Price: 28.45 USD
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164 FIXICO, DONALD L. " That's What They Used To Say" Reflections On American Indian Oral Traditions.
University of Oklahoma Press, Norman: 2017. h Hardcover with dustjacket. Brand new book. 
As a child growing up in rural Oklahoma, Donald Fixico often heard "hvmakimata"—"that's what they used to say"—a phrase Mvskoke Creeks and Seminoles use to end stories. In his latest work, Fixico, who is Shawnee, Sac and Fox, Mvskoke Creek, and Seminole, invites readers into his own oral tradition to learn how storytelling, legends and prophecies, oral histories, and creation myths knit together and explain the Indian world. Interweaving the storytelling and traditions of his ancestors, Fixico conveys the richness and importance of oral culture in Native communities and demonstrates the power of the spoken word to bring past and present together, creating a shared reality both immediate and historical for Native peoples. Fixico's stories conjure war heroes and ghosts, inspire fear and laughter, explain the past and foresee the future—and through them he skillfully connects personal, familial, tribal, and Native history. Oral tradition, Fixico affirms, at once reflects and creates the unique internal reality of each Native community. Stories possess spiritual energy, and by summoning this energy, storytellers bring their communities together. Sharing these stories, and the larger story of where they come from and how they work, "That's What They Used to Say" offers readers rare insight into the oral traditions at the very heart of Native cultures, in all of their rich and infinitely complex permutations. 19 black-and-white Illustrations, Hardcover, 272 pages, 6" x 9". Donald L. Fixico (Shawnee, Sac and Fox, Mvskoke Creek, and Seminole) is Distinguished Foundation Professor of History and Distinguished Scholar of Sustainability in the Wrigley Global Institute of Sustainability at Arizona State University. He is the author or editor of 13 books, including Call for Change: The Medicine Way of American Indian History, Ethos, and Reality. "Once again Donald L. Fixico has produced a provocative work. In 'That's What They Used to Say,' he engages the reader in his examination of Indian oral tradition, interweaving his own autobiography throughout."—Blue Clark, author of Indian Tribes of Oklahoma: A Guide "Donald L. Fixico's stories give us a rich understanding of the power of storytelling in shaping Native community. Fixico's compassion and wry humor bring us together in a difficult time." —Margaret Connell-Szasz,author of Scottish Highlanders and Native Americans: Indigenous Education in the Eighteenth Century Atlantic World "In this chronicle of the importance of storytelling in the Native American experience, Donald L. Fixico provides insights into the spiritual energy of oral tradition, illustrating that stories are much more than just stories." —R. David Edmunds, author of The Potawatomis: Keepers of the Fire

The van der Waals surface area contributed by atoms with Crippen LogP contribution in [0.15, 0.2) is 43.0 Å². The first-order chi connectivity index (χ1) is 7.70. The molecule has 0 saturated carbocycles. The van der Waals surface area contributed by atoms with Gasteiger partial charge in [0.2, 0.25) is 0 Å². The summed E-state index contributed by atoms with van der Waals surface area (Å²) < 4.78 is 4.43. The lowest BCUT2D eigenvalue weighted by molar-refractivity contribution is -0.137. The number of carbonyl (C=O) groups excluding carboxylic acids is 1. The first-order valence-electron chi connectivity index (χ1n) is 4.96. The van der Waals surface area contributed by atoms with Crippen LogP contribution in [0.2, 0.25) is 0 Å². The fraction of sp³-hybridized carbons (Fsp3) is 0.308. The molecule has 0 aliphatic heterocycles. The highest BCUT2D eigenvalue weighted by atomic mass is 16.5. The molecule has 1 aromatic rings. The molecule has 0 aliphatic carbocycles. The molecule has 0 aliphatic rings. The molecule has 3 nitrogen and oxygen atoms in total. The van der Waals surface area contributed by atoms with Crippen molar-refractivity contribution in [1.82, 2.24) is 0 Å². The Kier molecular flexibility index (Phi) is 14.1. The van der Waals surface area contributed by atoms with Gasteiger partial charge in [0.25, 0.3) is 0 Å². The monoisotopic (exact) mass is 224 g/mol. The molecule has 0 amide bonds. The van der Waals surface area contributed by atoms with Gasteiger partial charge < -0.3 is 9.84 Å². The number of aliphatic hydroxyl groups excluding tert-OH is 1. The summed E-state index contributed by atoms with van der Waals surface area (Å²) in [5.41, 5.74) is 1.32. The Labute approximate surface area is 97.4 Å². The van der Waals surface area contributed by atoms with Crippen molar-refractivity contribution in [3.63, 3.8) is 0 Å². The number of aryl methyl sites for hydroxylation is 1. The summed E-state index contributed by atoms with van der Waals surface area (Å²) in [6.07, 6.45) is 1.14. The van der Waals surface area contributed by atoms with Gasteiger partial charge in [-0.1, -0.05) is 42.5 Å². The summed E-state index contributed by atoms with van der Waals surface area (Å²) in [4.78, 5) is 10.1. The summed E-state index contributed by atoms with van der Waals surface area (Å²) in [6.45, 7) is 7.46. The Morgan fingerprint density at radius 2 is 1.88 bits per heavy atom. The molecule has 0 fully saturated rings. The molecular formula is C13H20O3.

Price: 33.20 USD
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165 FLEMING, PAULA RICHARDSON & LUSKEY, JUDITH. The North American Indians In Early Photographs.
Borders: 2000. 0681465719 / 9780681465718 Fourth Printing. h Hardcover with dustjacket. Very good condition.